TASTE THE BLOOD OF DRACULA (1970) A traveling salesman (Roy Kinnear), who’s witness to the destruction of Dracula (Christopher Lee) at the end of Dracula Has Risen from the Grave, takes it upon himself to take a vile of the Count’s blood. He later sells Dracula’s blood, along with cloak and ring, to a mysterious Lord Courtley (Ralph Bates) who’s promised three disinterested fat cats excitement in the form of a Black Mass. When offered to drink Dracula’s blood, the trio cower and kill Courtley out of fear, but not before Dracula is resurrected and goes about seeking revenge. Dracula immediately bewitches the beautiful daughter (Linda Hayden) of one of the wealthy gentlemen to kill her father not before she becomes Dracula’s love servant, helping him take a bite out of the local lasses. It’s evident here the Hammer Draculas were starting to show some wear and tear with recycled subplots and characters from previous films in the series. Lee gets less screen time than in the other movies and doesn’t have a whole lot to do—the boring Hayden isn’t much help. In the end, Taste the Blood of Dracula is well-made and entertaining enough, but it never achieves the heights of its predecessors. Peter Cushing is sorely missed. C+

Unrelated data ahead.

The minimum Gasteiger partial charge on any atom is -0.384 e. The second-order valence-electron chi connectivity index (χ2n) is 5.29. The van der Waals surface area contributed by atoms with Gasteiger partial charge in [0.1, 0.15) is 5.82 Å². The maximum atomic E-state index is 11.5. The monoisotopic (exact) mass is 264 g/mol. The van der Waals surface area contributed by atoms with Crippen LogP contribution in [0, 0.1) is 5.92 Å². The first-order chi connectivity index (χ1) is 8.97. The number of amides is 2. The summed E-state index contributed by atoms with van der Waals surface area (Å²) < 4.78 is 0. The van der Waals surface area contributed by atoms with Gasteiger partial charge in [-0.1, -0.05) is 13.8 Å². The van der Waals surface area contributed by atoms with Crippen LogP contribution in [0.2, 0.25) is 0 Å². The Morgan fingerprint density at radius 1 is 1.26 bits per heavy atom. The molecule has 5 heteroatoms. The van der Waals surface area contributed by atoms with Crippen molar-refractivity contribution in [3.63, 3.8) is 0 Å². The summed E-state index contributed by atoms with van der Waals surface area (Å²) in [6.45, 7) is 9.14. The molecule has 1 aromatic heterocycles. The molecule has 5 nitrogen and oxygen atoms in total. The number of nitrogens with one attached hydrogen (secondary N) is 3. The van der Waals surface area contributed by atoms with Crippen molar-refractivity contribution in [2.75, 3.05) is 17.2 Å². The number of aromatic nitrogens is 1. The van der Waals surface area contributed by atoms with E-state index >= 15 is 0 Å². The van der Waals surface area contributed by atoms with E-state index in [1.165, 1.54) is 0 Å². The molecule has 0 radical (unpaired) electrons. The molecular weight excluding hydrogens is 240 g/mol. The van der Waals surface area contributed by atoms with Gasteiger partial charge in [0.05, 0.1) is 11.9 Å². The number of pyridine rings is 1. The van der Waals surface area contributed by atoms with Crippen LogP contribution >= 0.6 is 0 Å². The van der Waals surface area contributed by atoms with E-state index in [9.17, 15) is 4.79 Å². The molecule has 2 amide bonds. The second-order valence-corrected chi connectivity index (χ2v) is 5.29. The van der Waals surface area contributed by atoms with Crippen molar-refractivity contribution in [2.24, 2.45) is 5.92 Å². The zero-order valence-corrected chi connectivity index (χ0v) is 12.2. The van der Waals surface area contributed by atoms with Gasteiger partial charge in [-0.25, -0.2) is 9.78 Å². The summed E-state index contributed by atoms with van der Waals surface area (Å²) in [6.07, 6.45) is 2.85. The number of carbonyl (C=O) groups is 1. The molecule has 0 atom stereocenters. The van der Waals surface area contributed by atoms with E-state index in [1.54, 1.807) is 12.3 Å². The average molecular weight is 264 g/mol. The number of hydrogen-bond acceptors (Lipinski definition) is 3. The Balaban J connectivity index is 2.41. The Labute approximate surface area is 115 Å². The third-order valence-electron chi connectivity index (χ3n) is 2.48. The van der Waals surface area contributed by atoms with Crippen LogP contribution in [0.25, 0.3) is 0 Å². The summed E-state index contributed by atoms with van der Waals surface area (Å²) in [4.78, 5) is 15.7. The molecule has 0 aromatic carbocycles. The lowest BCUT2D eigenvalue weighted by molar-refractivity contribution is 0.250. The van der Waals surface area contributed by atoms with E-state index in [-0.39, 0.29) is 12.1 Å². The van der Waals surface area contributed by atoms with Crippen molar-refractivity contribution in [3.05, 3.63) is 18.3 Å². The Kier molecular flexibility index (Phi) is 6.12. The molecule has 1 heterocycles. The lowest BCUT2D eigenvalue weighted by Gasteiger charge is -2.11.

SCARS OF DRACULA (1970) A drop of blood from a bat brings Count Dracula (Christopher Lee) back from the dust, so to speak. A mob torches Dracula’s castle after the discovery of a village girl with bite marks on her neck, only little do they know Drac has escaped and wiped out an entire congregation in gory fashion—one poor barmaid has her eye gouged out, which dangles from the socket in gruesome detail. On the run from an angry aristocrat, whose daughter he recently bedded, a young man by the name of Paul (Christopher Matthews) stumbles upon Castle Dracula and is invited to spend the night by the Count. In an interesting twist on the Bram Stoker novel, Paul becomes the Jonathan Harker character as Dracula’s prisoner, and Paul’s disappearance subsequently sparks an investigation by Paul’s brother (Dennis Waterman) and his fiancée (Jenny Hanley). A lot gorier than the previous films in the series, and Lee gets more screen time (and dialogue). The characters are likable, which helps to generate some suspense along the way. There’s also a clever bit where Dracula’s resting place can only be accessed through a window on the cliff side of the castle. Scar of Dracula may be imperfect but it’s a solid entry in the series and much better than Taste the Blood of Dracula. B